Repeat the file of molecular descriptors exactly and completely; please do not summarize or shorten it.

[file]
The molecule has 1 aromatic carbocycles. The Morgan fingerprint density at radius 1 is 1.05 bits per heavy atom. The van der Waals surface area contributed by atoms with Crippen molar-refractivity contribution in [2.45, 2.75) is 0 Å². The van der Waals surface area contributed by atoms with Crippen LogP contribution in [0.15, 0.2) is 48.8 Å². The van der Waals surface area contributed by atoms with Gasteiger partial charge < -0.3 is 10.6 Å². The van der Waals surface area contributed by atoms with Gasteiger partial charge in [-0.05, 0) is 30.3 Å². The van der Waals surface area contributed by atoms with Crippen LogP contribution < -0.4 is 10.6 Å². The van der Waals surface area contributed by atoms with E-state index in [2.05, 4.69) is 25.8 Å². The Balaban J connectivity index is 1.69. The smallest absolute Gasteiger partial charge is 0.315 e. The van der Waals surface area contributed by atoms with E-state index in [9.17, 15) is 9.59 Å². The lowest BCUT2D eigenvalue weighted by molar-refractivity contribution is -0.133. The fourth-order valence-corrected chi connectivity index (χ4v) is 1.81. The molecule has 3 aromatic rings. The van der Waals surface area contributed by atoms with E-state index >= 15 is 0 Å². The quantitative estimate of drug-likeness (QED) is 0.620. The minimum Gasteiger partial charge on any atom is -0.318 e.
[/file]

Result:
The molecule has 1 aromatic carbocycles. The Morgan fingerprint density at radius 1 is 1.05 bits per heavy atom. The van der Waals surface area contributed by atoms with Crippen molar-refractivity contribution in [2.45, 2.75) is 0 Å². The van der Waals surface area contributed by atoms with Crippen LogP contribution in [0.15, 0.2) is 48.8 Å². The van der Waals surface area contributed by atoms with Gasteiger partial charge < -0.3 is 10.6 Å². The van der Waals surface area contributed by atoms with Gasteiger partial charge in [-0.05, 0) is 30.3 Å². The van der Waals surface area contributed by atoms with Crippen LogP contribution < -0.4 is 10.6 Å². The van der Waals surface area contributed by atoms with E-state index in [2.05, 4.69) is 25.8 Å². The Balaban J connectivity index is 1.69. The smallest absolute Gasteiger partial charge is 0.315 e. The van der Waals surface area contributed by atoms with E-state index in [9.17, 15) is 9.59 Å². The lowest BCUT2D eigenvalue weighted by molar-refractivity contribution is -0.133. The fourth-order valence-corrected chi connectivity index (χ4v) is 1.81. The molecule has 3 aromatic rings. The van der Waals surface area contributed by atoms with E-state index >= 15 is 0 Å². The quantitative estimate of drug-likeness (QED) is 0.620. The minimum Gasteiger partial charge on any atom is -0.318 e.